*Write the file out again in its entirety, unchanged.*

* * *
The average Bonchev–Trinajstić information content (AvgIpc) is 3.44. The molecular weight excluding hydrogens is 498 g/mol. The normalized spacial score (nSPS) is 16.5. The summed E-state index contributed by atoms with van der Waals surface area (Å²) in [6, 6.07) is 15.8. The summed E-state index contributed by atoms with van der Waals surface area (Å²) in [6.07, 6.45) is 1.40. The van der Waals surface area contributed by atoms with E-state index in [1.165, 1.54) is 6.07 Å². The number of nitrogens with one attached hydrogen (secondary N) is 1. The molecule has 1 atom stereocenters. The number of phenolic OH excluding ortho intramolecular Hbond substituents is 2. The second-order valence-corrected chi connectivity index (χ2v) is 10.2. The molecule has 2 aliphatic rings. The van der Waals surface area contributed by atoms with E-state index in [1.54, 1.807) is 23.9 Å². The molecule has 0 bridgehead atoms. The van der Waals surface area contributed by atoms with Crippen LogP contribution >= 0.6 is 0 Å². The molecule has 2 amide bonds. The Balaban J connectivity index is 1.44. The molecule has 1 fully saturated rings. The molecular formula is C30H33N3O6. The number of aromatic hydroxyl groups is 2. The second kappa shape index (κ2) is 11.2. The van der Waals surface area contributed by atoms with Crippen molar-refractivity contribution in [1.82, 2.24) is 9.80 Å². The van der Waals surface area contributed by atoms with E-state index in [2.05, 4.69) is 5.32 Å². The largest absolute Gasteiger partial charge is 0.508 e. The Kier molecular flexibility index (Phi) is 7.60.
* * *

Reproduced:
The average Bonchev–Trinajstić information content (AvgIpc) is 3.44. The molecular weight excluding hydrogens is 498 g/mol. The normalized spacial score (nSPS) is 16.5. The summed E-state index contributed by atoms with van der Waals surface area (Å²) in [6, 6.07) is 15.8. The summed E-state index contributed by atoms with van der Waals surface area (Å²) in [6.07, 6.45) is 1.40. The van der Waals surface area contributed by atoms with E-state index in [1.165, 1.54) is 6.07 Å². The number of nitrogens with one attached hydrogen (secondary N) is 1. The molecule has 1 atom stereocenters. The number of phenolic OH excluding ortho intramolecular Hbond substituents is 2. The second-order valence-corrected chi connectivity index (χ2v) is 10.2. The molecule has 2 aliphatic rings. The van der Waals surface area contributed by atoms with E-state index in [1.54, 1.807) is 23.9 Å². The molecule has 0 bridgehead atoms. The van der Waals surface area contributed by atoms with Crippen LogP contribution >= 0.6 is 0 Å². The molecule has 2 amide bonds. The Balaban J connectivity index is 1.44. The molecule has 1 fully saturated rings. The molecular formula is C30H33N3O6. The number of aromatic hydroxyl groups is 2. The second kappa shape index (κ2) is 11.2. The van der Waals surface area contributed by atoms with Crippen molar-refractivity contribution in [1.82, 2.24) is 9.80 Å². The van der Waals surface area contributed by atoms with E-state index in [2.05, 4.69) is 5.32 Å². The largest absolute Gasteiger partial charge is 0.508 e. The Kier molecular flexibility index (Phi) is 7.60.